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Richard G. Bittar, André Olivier, Abbas F. Sadikot, Frederick Andermann, G. Bruce Pike and David C. Reutens

Object. Accurate identification of eloquent cortex is important to ensure that resective surgery in the region surrounding the central sulcus is performed with minimum risk of permanent neurological deficit. Functional localization has traditionally been accomplished using intraoperative cortical stimulation (ICS). However, this technique suffers from several disadvantages that make the development and validation of noninvasive methods desirable. Functional localization accomplished by activation studies in which positron emission tomography (PET) scanning and the tracer [15O]H2O have been used has been shown to correlate well with the results of ICS. Another noninvasive method for functional localization is functional magnetic resonance (fMR) imaging. We compared the locations of activation peaks obtained in individual patients using fMR and [15O]H2O PET imaging.

Methods. Twenty-six combined PET activation—fMR imaging studies were performed in 11 patients who were admitted for evaluation before undergoing surgery in the region surrounding the central sulcus. The PET scans were obtained using bolus injections of the cerebral blood flow tracer [15O]H2O (10 mCi). Multislice T2*-weighted gradient-echo echoplanar images were acquired using a 1.5-tesla MR imaging system. Activation maps were aligned with anatomical MR images and transformed into stereotactic space, after which the locations of activation peaks obtained using both modalities were compared. The average distance between activation peaks obtained using fMR imaging and those obtained using PET imaging was 7.9 ± 4.8 mm (p > 0.05), with 96% of the peaks being located on either the same or adjacent sulci and gyri. Overlapping of voxels activated by each modality occurred in 92% of the studies. Functional MR imaging failed to activate the primary sensorimotor cortex in one study and produced results that were ambiguous in the clinical setting in three cases.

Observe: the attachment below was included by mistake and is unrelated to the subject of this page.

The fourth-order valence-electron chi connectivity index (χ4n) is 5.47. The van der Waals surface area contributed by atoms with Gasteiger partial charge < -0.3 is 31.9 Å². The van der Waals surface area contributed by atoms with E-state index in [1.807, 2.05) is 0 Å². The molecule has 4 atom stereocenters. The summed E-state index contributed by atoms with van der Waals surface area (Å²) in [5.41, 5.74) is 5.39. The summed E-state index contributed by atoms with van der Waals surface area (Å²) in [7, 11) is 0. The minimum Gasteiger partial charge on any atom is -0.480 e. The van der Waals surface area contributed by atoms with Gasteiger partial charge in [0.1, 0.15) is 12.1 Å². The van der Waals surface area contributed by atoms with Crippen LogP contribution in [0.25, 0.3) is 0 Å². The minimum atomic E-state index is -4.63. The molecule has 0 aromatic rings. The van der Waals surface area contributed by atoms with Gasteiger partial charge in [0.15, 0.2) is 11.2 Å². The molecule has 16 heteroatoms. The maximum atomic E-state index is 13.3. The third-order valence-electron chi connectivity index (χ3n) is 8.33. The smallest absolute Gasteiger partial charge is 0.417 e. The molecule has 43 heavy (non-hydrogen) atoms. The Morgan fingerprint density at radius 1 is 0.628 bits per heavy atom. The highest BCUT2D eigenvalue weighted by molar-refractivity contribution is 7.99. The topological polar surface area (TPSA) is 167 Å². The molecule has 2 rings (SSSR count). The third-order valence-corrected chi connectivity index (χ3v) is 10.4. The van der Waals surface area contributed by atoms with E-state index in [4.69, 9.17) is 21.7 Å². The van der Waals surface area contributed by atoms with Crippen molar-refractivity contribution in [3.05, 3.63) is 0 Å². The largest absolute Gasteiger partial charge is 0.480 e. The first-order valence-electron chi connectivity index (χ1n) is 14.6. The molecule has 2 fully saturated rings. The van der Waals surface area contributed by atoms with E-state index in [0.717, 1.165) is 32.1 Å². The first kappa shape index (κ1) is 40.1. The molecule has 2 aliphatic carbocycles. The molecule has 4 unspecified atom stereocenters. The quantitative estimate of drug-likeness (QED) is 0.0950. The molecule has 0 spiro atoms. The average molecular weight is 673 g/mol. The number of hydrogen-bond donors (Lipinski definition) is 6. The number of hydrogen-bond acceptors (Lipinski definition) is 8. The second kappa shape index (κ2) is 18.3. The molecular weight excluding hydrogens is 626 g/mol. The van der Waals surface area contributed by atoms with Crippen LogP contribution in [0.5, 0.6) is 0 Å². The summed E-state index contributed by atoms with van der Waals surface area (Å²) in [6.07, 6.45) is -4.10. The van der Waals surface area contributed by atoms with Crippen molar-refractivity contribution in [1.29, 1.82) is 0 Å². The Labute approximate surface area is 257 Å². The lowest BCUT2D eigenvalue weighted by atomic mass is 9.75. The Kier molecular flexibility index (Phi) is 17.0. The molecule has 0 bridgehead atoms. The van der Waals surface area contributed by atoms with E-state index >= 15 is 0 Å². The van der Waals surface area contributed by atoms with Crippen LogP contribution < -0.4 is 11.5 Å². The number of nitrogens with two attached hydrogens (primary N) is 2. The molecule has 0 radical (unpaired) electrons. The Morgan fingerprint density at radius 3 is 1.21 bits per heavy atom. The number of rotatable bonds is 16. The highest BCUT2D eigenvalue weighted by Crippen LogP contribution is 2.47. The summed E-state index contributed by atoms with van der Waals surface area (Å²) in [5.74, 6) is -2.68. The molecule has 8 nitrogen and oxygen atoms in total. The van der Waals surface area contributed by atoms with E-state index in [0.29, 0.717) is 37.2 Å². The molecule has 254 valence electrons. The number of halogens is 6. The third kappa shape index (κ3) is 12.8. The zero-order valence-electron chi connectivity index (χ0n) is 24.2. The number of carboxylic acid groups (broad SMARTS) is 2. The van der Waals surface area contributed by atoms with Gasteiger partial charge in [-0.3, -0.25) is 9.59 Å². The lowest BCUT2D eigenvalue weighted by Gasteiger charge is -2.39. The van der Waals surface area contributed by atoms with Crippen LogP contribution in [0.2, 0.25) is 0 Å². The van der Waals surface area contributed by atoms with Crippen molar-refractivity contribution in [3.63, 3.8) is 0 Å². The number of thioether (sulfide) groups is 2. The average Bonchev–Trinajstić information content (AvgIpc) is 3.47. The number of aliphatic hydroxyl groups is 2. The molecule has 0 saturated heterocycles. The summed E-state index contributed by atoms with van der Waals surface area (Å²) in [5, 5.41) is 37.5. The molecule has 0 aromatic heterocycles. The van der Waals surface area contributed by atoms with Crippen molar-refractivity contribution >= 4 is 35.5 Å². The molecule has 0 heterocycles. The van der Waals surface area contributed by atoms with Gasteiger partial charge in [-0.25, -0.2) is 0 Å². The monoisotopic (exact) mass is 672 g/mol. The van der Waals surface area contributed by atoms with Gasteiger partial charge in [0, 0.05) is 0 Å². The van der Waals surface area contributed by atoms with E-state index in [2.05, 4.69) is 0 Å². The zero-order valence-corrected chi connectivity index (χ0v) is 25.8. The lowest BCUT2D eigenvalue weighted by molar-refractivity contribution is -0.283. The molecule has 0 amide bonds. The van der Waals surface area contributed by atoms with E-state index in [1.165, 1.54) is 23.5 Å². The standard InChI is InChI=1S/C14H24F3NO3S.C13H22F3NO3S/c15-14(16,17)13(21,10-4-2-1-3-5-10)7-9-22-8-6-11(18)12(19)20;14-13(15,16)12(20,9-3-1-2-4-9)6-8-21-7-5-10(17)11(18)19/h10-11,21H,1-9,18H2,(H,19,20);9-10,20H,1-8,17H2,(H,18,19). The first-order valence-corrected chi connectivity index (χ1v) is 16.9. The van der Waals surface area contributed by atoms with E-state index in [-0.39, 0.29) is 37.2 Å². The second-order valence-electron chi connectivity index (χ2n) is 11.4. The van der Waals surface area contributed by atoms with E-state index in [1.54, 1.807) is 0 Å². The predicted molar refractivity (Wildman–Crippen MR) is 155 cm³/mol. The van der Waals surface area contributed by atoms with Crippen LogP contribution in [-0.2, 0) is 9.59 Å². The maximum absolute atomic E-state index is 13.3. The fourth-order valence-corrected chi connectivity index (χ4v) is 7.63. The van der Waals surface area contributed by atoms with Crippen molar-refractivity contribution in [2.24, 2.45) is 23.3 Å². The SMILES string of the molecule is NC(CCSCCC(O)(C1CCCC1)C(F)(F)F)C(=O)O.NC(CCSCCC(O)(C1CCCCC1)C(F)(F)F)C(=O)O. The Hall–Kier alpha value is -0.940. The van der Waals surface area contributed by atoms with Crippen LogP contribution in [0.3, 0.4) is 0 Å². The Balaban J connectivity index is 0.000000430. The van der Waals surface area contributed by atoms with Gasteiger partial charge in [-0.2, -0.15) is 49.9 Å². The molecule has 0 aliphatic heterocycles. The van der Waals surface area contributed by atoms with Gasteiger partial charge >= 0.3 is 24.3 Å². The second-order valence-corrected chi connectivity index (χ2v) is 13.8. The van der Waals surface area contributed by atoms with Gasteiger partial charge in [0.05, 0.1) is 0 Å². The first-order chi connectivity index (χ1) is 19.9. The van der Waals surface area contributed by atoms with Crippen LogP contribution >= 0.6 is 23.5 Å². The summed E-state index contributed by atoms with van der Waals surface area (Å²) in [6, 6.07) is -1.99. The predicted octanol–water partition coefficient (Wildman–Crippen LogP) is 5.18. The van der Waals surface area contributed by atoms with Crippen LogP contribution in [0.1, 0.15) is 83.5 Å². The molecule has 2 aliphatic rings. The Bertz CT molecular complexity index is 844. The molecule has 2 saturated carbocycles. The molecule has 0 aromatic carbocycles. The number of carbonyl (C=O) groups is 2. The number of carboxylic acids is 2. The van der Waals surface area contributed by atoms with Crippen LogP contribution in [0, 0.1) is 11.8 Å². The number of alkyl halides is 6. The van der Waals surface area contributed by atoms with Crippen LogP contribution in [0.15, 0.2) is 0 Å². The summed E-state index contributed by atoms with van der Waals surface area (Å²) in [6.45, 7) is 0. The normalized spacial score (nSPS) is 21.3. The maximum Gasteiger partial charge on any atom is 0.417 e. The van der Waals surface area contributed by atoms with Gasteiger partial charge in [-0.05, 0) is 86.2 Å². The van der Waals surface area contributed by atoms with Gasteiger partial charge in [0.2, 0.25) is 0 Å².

Conclusions. Overall, fMR imaging produced activation that correlated well with that obtained using PET scanning. Discrepancies between the sites of activation identified using these two techniques may reflect differences in their physiological bases.

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Emma G. Duerden, Kirk W. Finnis, Terry M. Peters and Abbas F. Sadikot

Object

The somatotopic organization of the motor fibers within the posterior limb of the internal capsule (IC) in humans remains unclear. Several electrophysiological atlases created from stimulation during stereotactic neurosurgery have suggested that there is considerable overlap between representations of body parts. Overlap reported in these studies may have been due to linear scaling methods applied to the data that were unable to account for individual anatomical variability. In the current work, the authors attempted to overcome these limitations by using a nonlinear registration technique to better understand the spatial location and extent of the body-part representations in the IC.

Methods

Data were acquired during 30 cases of deep brain neurosurgery in which the IC was electrically stimulated to localize the ventrolateral nucleus for a subsequent thalamotomy or implantation of a thalamic deep brain stimulator. Motor responses from the tongue, face, arm, or leg were evoked in the IC and coded in the patient's native MR imaging space. The tagged MR images were then nonlinearly registered to a high-resolution template MR image. This work resulted in a functional electrophysiological atlas demonstrating the locations of body-part representations in the posterior limb of the IC that takes individual anatomical variability into account. To further understand the spatial location and extent of the motor responses, the electrophysiological data points were transformed into 3D probability maps that describe the likelihood of obtaining motor responses in the posterior limb of the IC.

Results

The analyses suggest a reliable face-anterior, arm-intermediate, and leg-posterior somatotopic organization in the posterior limb of the IC with little overlap between the body-part representations.

Conclusions

This probabilistic atlas of functional responses evoked by stimulating the posterior limb of the IC provides better understanding of the anatomical organization of descending motor fibers, can be used for indirect intraoperative confirmation of the location of the ventrolateral thalamus, and is applicable to clinical and research MR imaging studies requiring information on spatial organization of motor fibers at the thalamic level in the human brain.

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Silvain Bériault, Abbas F. Sadikot, Fahd Alsubaie, Simon Drouin, D. Louis Collins and G. Bruce Pike